Thoughts of Hayato Kakizawa, Nobleman of the Stage: “I’ve Been Willing to Die for this, so Here I am Now”
He played the role of Minamoto no Jitsucho in "Kamakuradono no 13-nin" and was selected to play the leading role in the popular musical "Tokyo Love Story"! Passionate thoughts supporting the rapid progress of the "noble prince of the stage"!
I entered high school with a sports recommendation and played soccer from morning till night in preparation for the national tournament. I had no interest in the entertainment industry. The turning point for me was an extracurricular class in which I saw the Shiki Theatre Company’s “The Lion King. I was shocked at how fascinated I was by the space created by the human voice and body movements. If it had not been for that extracurricular class, I would not have become an actor.”
In “Kamakuradono no 13-nin,” he passionately played the role of Minamoto no Sanetomo (Minamoto no Sanetomo). Actor Hayato Kakizawa (35) was praised by Mitani Koki (61), who wrote the script, who said, “Here is the Minamoto no Sanetomo I envisioned.”
Born into a family of performing artists, his great-grandfather and grandfather are both living national treasures of joruri and shamisen, and he has appeared in such representative stage productions as “Haru no mezame” and The Lion King. Kakizawa, who is known as the nobleman of the stage for his beautiful appearance and acting, began his acting career at the age of 19.
During the summer vacation of my first year of college, I jumped into the Shiki Theater Company’s training school. There were about 90 research students, but after passing the singing and dancing tests, only half of them remained after one year. My peers were all graduates of music universities or winners of ballet competitions. As a complete amateur, the only way I could survive was to practice desperately while everyone else was sleeping. Perhaps because he saw me like that, Keita Asari, who was the president of Shiki, sometimes said to me, “You should practice that role, because you will play it tomorrow. I desperately bit into the role, even though it was a sudden request. Mr. Asari told me every day, ‘In the end, it’s your guts that counts. I was very lucky to be able to work with him, and I think the fact that I have faced my work with a deadly zeal since I was 19 years old has made me the person I am today.”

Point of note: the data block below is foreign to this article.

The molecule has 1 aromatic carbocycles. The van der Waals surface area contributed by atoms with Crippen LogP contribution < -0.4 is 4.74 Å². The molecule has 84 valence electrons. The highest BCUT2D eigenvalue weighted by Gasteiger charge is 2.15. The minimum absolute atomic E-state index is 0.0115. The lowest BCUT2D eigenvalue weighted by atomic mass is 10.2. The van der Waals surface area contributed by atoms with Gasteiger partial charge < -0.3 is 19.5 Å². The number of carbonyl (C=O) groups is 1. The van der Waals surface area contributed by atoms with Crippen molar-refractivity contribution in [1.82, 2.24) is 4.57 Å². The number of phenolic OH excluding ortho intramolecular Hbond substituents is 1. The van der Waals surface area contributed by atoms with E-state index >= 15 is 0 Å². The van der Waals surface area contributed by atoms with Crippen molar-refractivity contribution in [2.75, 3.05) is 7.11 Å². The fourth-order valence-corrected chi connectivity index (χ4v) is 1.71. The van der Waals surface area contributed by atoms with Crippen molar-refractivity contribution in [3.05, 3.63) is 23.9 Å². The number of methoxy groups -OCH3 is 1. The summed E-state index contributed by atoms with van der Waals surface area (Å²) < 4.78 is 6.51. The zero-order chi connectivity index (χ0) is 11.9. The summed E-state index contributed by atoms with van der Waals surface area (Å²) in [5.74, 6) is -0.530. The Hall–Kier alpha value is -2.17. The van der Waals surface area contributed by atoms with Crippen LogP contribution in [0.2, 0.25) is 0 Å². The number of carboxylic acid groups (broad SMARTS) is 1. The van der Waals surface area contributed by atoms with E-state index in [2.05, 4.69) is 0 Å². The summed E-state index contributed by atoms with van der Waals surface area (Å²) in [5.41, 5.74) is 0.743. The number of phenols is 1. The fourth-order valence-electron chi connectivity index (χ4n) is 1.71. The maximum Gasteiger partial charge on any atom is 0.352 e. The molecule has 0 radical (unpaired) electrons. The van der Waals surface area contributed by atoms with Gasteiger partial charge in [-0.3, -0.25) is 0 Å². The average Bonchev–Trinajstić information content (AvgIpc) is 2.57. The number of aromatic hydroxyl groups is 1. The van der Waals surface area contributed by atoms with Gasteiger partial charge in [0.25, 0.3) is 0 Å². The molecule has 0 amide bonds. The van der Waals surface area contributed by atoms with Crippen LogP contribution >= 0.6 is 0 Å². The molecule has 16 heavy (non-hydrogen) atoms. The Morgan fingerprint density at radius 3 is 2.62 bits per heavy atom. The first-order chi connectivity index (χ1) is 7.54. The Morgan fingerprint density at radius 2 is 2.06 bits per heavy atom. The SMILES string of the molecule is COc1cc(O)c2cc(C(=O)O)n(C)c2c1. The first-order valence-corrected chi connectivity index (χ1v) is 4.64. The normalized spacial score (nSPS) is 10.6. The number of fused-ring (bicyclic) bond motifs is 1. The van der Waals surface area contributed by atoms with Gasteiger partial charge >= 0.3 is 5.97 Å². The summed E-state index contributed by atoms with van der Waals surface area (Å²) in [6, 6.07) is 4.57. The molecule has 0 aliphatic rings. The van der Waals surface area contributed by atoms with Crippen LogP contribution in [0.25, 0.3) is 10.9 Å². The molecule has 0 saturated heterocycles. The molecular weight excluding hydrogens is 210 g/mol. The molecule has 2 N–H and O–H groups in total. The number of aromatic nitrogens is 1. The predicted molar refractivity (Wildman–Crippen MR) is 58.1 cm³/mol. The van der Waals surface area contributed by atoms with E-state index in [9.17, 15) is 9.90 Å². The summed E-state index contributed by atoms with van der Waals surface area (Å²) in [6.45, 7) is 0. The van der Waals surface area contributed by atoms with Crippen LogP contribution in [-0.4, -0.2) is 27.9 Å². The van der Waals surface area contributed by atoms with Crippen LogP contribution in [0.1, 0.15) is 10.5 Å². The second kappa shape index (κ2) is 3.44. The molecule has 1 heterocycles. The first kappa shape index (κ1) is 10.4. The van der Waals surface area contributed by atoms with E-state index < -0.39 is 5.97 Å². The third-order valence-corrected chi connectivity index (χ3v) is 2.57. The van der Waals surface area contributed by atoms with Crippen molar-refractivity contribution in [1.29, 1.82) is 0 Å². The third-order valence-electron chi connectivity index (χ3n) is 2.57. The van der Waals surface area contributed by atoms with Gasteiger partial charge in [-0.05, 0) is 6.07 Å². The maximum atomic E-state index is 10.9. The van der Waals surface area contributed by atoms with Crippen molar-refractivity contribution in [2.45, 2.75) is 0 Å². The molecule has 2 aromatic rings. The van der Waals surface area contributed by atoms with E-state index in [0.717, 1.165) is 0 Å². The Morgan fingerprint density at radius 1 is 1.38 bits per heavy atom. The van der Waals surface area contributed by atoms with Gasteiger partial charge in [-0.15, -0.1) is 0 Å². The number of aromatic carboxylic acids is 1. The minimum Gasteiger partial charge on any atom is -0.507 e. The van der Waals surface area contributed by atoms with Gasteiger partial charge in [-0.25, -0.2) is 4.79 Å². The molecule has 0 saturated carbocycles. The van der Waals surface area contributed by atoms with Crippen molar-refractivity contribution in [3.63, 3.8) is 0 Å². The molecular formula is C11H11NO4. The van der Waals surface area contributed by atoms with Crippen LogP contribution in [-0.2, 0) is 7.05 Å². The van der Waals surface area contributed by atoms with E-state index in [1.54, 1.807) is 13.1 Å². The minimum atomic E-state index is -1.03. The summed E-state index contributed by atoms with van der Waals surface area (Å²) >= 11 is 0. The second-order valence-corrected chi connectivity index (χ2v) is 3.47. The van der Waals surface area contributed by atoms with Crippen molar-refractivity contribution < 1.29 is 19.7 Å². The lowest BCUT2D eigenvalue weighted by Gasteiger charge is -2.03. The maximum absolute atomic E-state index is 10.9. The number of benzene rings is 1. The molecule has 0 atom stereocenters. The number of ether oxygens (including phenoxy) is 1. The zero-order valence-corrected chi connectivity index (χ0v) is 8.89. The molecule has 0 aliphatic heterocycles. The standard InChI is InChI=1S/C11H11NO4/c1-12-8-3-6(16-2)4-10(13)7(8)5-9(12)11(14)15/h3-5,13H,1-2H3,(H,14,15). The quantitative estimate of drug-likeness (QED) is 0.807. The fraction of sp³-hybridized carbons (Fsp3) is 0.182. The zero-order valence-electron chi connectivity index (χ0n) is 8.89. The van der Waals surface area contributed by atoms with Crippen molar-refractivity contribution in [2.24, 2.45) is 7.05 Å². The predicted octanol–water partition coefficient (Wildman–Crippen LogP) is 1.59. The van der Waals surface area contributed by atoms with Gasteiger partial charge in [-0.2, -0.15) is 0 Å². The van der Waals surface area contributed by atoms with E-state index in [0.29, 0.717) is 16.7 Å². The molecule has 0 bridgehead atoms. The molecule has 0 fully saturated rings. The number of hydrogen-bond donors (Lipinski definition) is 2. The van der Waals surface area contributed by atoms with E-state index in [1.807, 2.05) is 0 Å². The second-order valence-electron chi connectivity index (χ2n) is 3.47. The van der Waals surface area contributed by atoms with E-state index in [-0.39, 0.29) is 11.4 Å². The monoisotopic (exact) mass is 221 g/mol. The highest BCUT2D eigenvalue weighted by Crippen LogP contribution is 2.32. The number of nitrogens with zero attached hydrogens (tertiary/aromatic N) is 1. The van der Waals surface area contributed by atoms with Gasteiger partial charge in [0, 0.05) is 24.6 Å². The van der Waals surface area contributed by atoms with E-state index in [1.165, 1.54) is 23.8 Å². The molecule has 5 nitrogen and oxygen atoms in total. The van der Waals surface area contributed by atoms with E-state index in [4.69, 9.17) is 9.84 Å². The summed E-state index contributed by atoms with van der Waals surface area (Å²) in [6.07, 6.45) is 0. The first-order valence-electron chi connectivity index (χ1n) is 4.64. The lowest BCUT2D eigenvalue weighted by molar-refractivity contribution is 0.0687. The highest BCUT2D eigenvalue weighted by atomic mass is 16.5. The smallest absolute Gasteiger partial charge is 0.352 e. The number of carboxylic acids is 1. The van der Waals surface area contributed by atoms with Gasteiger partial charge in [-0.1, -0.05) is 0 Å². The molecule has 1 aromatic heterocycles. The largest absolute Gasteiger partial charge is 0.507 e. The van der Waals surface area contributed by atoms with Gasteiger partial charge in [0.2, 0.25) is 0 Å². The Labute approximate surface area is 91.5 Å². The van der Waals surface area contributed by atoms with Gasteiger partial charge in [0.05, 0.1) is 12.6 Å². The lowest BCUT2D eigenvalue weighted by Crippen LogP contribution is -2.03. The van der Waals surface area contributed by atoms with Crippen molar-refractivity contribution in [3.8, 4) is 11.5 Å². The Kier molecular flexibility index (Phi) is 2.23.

In 2004, he tore his Achilles tendon early in the first act of a play in which he starred. Everyone was prepared for his to miss the show, but Kakizawa made it through the remaining three performances.
I felt a snapping sensation in my tendon and thought, ‘Oh, I’ve done it. My ankle was flat and I couldn’t get any strength into it. Normally, I would have had to cancel the show, but I got down on my knees and made it through the remaining two days of the Tokyo performance with only Kenken. I called Goro Kishitani, the director, in tears, with the intention of attending the next performance in Osaka, but he convinced me that if I pushed myself too hard, my legs would become useless and my life as an actor would end. I don’t care if I end up here! I was like, “I don’t care if I end up here!” But it was a nuisance to the director and co-stars, wasn’t it? I realized that people can do anything when they are cornered (laughs).
This fall, he will play the lead role of Kanji Nagao in the musical Tokyo Love Story.
I myself am often pushed around in love, so it’s easy for me to get into the role of Kanchi (laughs). I don’t know how “Tokyo Love Story” will turn into a musical, but I would like to make it a representative work of Japanese musicals that will be performed overseas as well.
Even when it comes to romantic works, Kakizawa is sure to face them with stoicism.
From the October 28 and November 4, 2022 issues of FRIDAY
PHOTO： Kazuhiko Nakamura